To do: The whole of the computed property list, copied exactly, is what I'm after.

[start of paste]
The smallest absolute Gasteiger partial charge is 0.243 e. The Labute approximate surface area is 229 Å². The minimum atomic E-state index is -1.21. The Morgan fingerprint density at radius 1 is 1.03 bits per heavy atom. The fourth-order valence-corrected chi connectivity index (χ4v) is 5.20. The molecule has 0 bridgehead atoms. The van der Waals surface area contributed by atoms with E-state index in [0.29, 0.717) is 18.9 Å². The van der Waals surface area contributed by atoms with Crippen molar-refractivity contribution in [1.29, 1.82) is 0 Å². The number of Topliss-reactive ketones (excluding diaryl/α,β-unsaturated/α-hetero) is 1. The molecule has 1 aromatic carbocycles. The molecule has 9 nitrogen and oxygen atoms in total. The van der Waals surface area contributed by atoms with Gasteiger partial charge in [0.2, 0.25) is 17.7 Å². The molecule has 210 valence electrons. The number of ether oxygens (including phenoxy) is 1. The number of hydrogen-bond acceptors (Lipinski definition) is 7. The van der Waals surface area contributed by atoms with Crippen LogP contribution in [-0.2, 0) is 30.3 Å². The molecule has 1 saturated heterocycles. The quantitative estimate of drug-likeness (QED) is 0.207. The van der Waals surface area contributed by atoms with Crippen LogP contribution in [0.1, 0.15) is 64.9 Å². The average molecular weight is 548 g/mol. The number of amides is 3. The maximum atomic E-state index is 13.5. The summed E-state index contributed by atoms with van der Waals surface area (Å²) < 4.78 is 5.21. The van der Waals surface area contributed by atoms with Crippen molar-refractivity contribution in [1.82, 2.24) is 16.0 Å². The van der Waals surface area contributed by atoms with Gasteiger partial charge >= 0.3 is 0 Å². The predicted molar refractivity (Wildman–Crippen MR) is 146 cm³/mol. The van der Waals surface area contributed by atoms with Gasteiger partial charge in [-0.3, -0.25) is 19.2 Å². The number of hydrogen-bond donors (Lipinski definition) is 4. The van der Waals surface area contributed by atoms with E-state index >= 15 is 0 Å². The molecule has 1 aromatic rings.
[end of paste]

The smallest absolute Gasteiger partial charge is 0.243 e. The Labute approximate surface area is 229 Å². The minimum atomic E-state index is -1.21. The Morgan fingerprint density at radius 1 is 1.03 bits per heavy atom. The fourth-order valence-corrected chi connectivity index (χ4v) is 5.20. The molecule has 0 bridgehead atoms. The van der Waals surface area contributed by atoms with E-state index in [0.29, 0.717) is 18.9 Å². The van der Waals surface area contributed by atoms with Crippen molar-refractivity contribution in [1.29, 1.82) is 0 Å². The number of Topliss-reactive ketones (excluding diaryl/α,β-unsaturated/α-hetero) is 1. The molecule has 1 aromatic carbocycles. The molecule has 9 nitrogen and oxygen atoms in total. The van der Waals surface area contributed by atoms with Gasteiger partial charge in [0.2, 0.25) is 17.7 Å². The molecule has 210 valence electrons. The number of ether oxygens (including phenoxy) is 1. The number of hydrogen-bond acceptors (Lipinski definition) is 7. The van der Waals surface area contributed by atoms with Crippen LogP contribution in [-0.2, 0) is 30.3 Å². The molecule has 1 saturated heterocycles. The quantitative estimate of drug-likeness (QED) is 0.207. The van der Waals surface area contributed by atoms with Crippen LogP contribution in [0.1, 0.15) is 64.9 Å². The average molecular weight is 548 g/mol. The number of amides is 3. The maximum atomic E-state index is 13.5. The summed E-state index contributed by atoms with van der Waals surface area (Å²) < 4.78 is 5.21. The van der Waals surface area contributed by atoms with Crippen molar-refractivity contribution in [1.82, 2.24) is 16.0 Å². The van der Waals surface area contributed by atoms with Gasteiger partial charge >= 0.3 is 0 Å². The predicted molar refractivity (Wildman–Crippen MR) is 146 cm³/mol. The van der Waals surface area contributed by atoms with Gasteiger partial charge in [-0.3, -0.25) is 19.2 Å². The number of hydrogen-bond donors (Lipinski definition) is 4. The van der Waals surface area contributed by atoms with E-state index >= 15 is 0 Å². The molecule has 1 aromatic rings.